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A Novel Spot Beam Deployment Procedure for High-Capacity SatellitesTechnology #017-016-ai-liping
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The high capacity satellite (HCS) systems are revolutionizing the communications services offered by the communications satellites. Before them, the satellite systems were viewed as “the access method of last resort” serving 10 thousands of users per satellite at the price point of $1k to $3k per Mbps per month. Now the HCS systems compete favorably with terrestrial broadband systems serving 1 Million users at the price point of $50 per month per 12 Mbps downstream or 3 Mbps upstream. The tremendous capacity increase has enabled the communications services via satellites penetrating into the mass market.
The HCS systems are complex. The design of such a system calls for simulations with which optimal design tailored to the geographic service area, given spectrum of operation, given satellite position in orbit, user population and traffic mix against the performance requirements can be reached. A simulation is typically run in iterations. Hence the savings in computation time and data storage space in a simulation is very much desirable.
Researchers at The George Washington University have developed a novel satellite spot beam deployment procedure. It can be used in such a simulation for channel and system performance assessment in the early stage of a HCS system ground segment design. The procedure approximates the spot beam power spatial distribution in high accuracy with a Ka-band satellite antenna radiation pattern and requires considerably less computation compared to known studies. It is applicable to any satellite antenna radiation patterns as a function of the elevation angle and independent of the azimuth angle. The majority of the Ku-band and Ka-band satellite antenna patterns meet this requirement. The simplicity and good accuracy make it an attractive component product in the complex simulation software for the HCS system design.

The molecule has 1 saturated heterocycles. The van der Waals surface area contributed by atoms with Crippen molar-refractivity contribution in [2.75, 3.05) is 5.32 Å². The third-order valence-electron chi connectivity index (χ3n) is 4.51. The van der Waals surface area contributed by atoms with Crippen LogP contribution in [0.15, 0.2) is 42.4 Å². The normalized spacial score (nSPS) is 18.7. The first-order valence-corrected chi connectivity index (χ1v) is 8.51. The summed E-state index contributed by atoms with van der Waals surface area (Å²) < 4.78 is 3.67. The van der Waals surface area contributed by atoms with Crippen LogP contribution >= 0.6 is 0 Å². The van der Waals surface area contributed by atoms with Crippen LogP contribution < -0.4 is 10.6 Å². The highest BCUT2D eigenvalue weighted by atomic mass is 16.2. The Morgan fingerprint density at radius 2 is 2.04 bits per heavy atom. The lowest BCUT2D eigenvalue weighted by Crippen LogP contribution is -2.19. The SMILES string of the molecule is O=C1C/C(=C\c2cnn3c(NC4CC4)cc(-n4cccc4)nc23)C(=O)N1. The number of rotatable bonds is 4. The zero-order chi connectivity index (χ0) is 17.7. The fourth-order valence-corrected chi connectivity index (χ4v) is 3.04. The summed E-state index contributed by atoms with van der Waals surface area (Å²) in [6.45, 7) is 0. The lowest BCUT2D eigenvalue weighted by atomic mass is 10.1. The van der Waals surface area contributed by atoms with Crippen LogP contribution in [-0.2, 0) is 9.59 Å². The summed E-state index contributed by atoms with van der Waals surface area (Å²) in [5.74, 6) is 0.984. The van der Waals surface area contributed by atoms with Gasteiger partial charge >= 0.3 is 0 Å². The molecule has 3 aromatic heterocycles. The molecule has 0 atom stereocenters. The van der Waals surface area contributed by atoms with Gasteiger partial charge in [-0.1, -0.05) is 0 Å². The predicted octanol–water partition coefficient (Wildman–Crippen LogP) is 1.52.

The HCS system designers and operators would be the primary users of this procedure in their ground segment design. With the over-the-air-reconfiguration capability today, the redesign of the ground segment during operation to meet the changing service requirement would be possible with time saving design tools of software in smaller scale.
In addition to the HCS system designers and operators, any other satellite system designers and operators using satellites at high altitudes and spot beam footprints for their service coverage areas can use this procedure in simulation or use it alone with an amended user interface for ground segment design via earth stations’ performance assessment and prediction.